Day 5: We take a day to see the Wall’s wider story, and take in some breath-taking views as we head north of the Wall. We head into the sparsely-populated and wild country north of Birdoswald to visit one of Rome’s outpost forts in what was once the Bewcastle Wastes. From our start point at Spadeadam, we trek through tussocks and undulating fields to the higher ground and the remains of a lonely Roman signal station with stunning views back to the Wall, the amazing stretch that lies ahead, and as far as Scotland and the Solway. We carry on over the beautifully spare landscape to come down to the site of the Roman fort at Bewcastle, where a mediaeval castle still sands sentinel, and the ancient church has a still-standing Anglo-Saxon cross.

After lunch, we drive just over the border into Scotland and the extraordinary site at Burnswark, to climb its unique remains. Here, a hillfort stands high and proud, visible for miles, while around it stand the remains of two sizeable Roman camps, their earthworks and deadly intent clear as we hike over them. The summit of this green earthwork Masada commands excellent views down to the coast and back towards England.
Day 6: We return, as the Romans did, to the Whin Sill and its most celebrated length. Starting with the iconic sight of Cawfields quarry, where the wall is sharply curtailed above the dark waters of a quarry pool, we follow a truly excellent and rugged section of Wall, with the Vallum earthworks starkly clear and impressive below. Past the milecastle and the evocatively named Thorny Doors and Bogle Hole we go, climbing ever higher to the peak of Winshields Crags, the loftiest point of the Wall. The justly-famed section from Steel Rigg, the Wall undulating over fierce and picturesque crags over the lough brings us to the great fort of Housesteads and its excellent museum, one of the highlights of the entire Wall. After a fortifying picnic just beyond, we carry on along the forbidding, awe-inspiring hard shelf of the Whin Sill to Sewingshields Crags, and then descend from this most memorable section down to finish the day with a visit to the magnificent little temple to Mithras at Carrawburgh.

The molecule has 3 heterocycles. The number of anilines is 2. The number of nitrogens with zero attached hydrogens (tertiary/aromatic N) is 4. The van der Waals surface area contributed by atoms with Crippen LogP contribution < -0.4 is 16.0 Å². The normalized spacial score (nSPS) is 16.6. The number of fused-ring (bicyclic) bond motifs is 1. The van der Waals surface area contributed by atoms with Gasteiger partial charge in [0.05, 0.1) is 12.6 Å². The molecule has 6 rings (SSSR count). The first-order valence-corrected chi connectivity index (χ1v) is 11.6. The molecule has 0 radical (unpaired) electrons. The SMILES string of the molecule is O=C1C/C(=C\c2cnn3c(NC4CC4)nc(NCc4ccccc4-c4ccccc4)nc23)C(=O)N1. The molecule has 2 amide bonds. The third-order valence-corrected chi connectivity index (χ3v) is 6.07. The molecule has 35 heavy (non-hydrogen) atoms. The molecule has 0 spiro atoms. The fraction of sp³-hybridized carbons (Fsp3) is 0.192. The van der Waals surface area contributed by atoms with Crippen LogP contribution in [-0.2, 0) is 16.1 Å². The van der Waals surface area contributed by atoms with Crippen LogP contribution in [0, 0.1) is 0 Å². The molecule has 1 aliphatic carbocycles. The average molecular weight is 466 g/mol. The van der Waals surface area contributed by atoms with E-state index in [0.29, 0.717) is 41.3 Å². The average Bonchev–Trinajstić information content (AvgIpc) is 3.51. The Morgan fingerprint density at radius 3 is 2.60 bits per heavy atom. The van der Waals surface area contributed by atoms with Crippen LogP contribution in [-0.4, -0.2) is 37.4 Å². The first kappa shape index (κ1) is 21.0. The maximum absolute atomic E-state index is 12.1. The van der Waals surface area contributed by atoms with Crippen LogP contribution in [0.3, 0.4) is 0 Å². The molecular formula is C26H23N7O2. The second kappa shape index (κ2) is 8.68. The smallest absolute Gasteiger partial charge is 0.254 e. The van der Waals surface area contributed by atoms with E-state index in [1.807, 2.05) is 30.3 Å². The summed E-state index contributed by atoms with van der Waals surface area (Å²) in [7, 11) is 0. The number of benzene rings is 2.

Day 7: Our final day sees the countryside change character again, with rolling green fields on one side and the rougher country to the north. We begin at the unique site of Limestone Corner, a deep and ragged score in the landscape where the Romans were defeated by the terrain, with part cut blocks still standing in the deep ditch. After taking in a fine view to the north, with the Cheviot and Simonside hills visible far distant, we head down through green fields and woods to the exceptional fort at Chesters. We take in the wide variety our last displayed fort has to offer, including the best preserved bath-house on the Wall and a truly superlative museum before moving on over the North Tyne to the fine remains of the Roman bridge. By now, it’s time for a hearty lunch to ready us for our final section.

In the afternoon, we begin with the steep climb at Planetrees, and a famous section of Wall, and then up to the lovely Heavenfield Church, reputed site of a famous battle in Northumbrian history, but certainly the site of one of the finest views north of anywhere on the Wall. Carrying on west, we leave the stone wall behind, but are rewarded with outstanding lengths of Vallum and ditch set about with gorse. We cross the great Roman road of Dere Street and finally come to the end of our journey at Haltonchesters fort, still largely slumbering beneath grass, and the fine ancient church and castle nearby.